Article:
Wednesday, October 04, 2006

Leading The League In Crazies

What the fuck, people. America may be losing its industrial dominance, building up huge trade deficits, and falling behind in the global education war, but this beyond-disturbing Amish school rampage by Charles Carl Roberts is further proof, if any was needed, that we still lead the world in the output of crazy & senseless violence, and we're right up there in producing deranged homicidal maniacs who use three names. What used to be the sole preserve of disgruntled postal workers has now alarmingly spread across almost all strata of society, with spasms of raging violence becoming all too commonplace at offices and schools and even seemingly noncombustible gatherings like weddings & baby showers.

When I heard the news, my first reaction was that nothing good ever happens in a place called Bart Township. Then when I heard the guy was a milkman, I thought, yes, another piece of the puzzle falls into place. The next day I see the cover of the always-amusingly-tasteless New York Post, and the headlines trumpeted the fact that the crimes were committed by a "mad milkman." Besides the nice alliterative effect, why is his occupation relevant in this context? Is it somehow more shocking when mad milkmen attack? Would it be less disturbing or unsettling if the guy was a sous chef or building super? When I go on my inevitable crime spree, will my headline be Deranged Proofreader Writes Bad Ending; 2 Left Dead In Botched Midtown Holdup?

But enuf about me. Back to Mr. Roberts the Mad Milkman. (Insert bad Mr. Roberts' Neighborhood and Dead Milkmen jokes here.) Ya know, there's no way a suicide note can be construed as anything other than an anguished cry for help. And the whole arsenal thing is another big yellow Post-it note that sez "HELP ME" in black magic marker.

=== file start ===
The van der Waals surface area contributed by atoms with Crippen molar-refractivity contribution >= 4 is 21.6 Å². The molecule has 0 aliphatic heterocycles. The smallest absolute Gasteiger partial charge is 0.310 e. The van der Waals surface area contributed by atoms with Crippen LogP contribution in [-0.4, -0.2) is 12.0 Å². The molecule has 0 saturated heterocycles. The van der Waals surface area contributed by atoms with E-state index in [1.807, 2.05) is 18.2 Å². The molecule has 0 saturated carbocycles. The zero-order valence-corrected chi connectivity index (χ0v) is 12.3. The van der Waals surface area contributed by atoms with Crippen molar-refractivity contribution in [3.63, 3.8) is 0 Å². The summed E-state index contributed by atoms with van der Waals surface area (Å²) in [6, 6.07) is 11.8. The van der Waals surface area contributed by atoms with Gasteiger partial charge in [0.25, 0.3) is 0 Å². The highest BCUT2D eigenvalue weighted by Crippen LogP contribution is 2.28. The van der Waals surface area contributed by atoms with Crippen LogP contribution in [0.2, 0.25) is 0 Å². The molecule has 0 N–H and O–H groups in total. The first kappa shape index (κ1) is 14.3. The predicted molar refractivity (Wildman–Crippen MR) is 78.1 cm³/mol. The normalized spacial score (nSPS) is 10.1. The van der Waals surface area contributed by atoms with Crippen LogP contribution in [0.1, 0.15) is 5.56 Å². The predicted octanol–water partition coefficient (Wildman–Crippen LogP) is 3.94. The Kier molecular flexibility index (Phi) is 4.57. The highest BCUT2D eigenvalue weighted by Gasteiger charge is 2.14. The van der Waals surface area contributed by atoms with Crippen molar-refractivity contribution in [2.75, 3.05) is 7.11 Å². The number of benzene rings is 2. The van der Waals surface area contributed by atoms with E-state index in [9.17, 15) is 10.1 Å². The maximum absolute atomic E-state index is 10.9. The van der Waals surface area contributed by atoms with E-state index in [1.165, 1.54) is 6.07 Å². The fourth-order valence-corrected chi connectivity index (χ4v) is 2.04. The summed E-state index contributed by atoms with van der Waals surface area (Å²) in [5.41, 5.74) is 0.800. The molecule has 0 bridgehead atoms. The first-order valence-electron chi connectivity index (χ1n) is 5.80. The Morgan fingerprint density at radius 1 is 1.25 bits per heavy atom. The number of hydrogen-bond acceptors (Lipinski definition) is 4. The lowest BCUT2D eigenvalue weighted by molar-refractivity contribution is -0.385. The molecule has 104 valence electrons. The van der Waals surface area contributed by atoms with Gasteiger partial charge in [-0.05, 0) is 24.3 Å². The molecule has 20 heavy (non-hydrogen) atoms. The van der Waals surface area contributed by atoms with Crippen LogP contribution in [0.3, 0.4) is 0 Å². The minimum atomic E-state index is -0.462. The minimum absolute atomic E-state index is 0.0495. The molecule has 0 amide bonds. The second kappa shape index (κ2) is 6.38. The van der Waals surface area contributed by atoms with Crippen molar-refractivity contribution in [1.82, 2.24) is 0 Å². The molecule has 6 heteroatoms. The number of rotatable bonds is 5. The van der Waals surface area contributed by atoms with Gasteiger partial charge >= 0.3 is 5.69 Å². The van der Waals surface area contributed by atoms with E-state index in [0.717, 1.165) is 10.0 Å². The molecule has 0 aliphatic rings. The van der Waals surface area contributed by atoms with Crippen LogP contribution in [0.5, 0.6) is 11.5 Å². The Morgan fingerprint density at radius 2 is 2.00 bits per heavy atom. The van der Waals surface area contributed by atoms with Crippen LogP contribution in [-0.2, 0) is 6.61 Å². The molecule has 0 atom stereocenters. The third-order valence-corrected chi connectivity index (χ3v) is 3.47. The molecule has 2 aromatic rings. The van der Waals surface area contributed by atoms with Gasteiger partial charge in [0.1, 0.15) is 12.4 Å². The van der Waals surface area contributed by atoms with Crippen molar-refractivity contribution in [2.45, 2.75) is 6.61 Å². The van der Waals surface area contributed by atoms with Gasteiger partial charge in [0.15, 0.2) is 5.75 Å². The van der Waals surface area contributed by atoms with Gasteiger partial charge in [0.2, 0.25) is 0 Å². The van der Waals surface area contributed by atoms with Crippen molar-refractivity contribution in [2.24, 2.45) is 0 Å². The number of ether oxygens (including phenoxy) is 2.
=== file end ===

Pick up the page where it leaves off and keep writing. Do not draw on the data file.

It seems school is where it all goes very wrong very early for an awful lot of people. At the least you're gonna end up thinking about those years an awful lot more than it's worth. Maybe it's the fluoride in the water supply, the rampant alcohol & drug abuse, or the easy access to handguns & rifles (The human costs of a gun culture). Maybe it's the ruthless economic darwinism or the soul-crushing dog-eat-dogism of our society. But something has gone amiss here in our noble little social experiment we call America.

When you look at this recent spate of killing sprees, you can be forgiven for asking, well, is God still ultimately in control of his minions down here? Or perhaps all those bearded German theologians and existential philosophers were right after all and God is dead. Whatever the case, at the very least, it seems his phone has been off the hook a lot lately.

Maybe He's just not that into us anymore.

Killer was angry with himself and God.

"Big sky looked down on all the people looking up at the big sky.
Everybody pushing one another around
Big sky feels sad when he sees the children scream and cry
But the big sky's too big to let it get him down.
Big sky too big to cry
Big sky too high to see
People like you and me
One day we'll be free, we won't care, just you see
til that day can be, don't let it get you down.
When I feel that the world is too much for me
I think of the big sky, and nothing matters much to me.
Big sky looked down on all the people who think they got problems
They get depressed and they hold their head in their hands and cry.
People lift up their hands and they look up to the big sky
But big sky is too big to sympathize
Big sky's too occupied
Though he would like to try
And he feels bad inside
Big sky's too big to cry.
One day we'll be free, we won't care, just you wait and see
til that day can be, don't let it get you down.
When I feel that the world is too much for me
I think of the big sky, and nothing matters much to me."
Kinks (ray davies)

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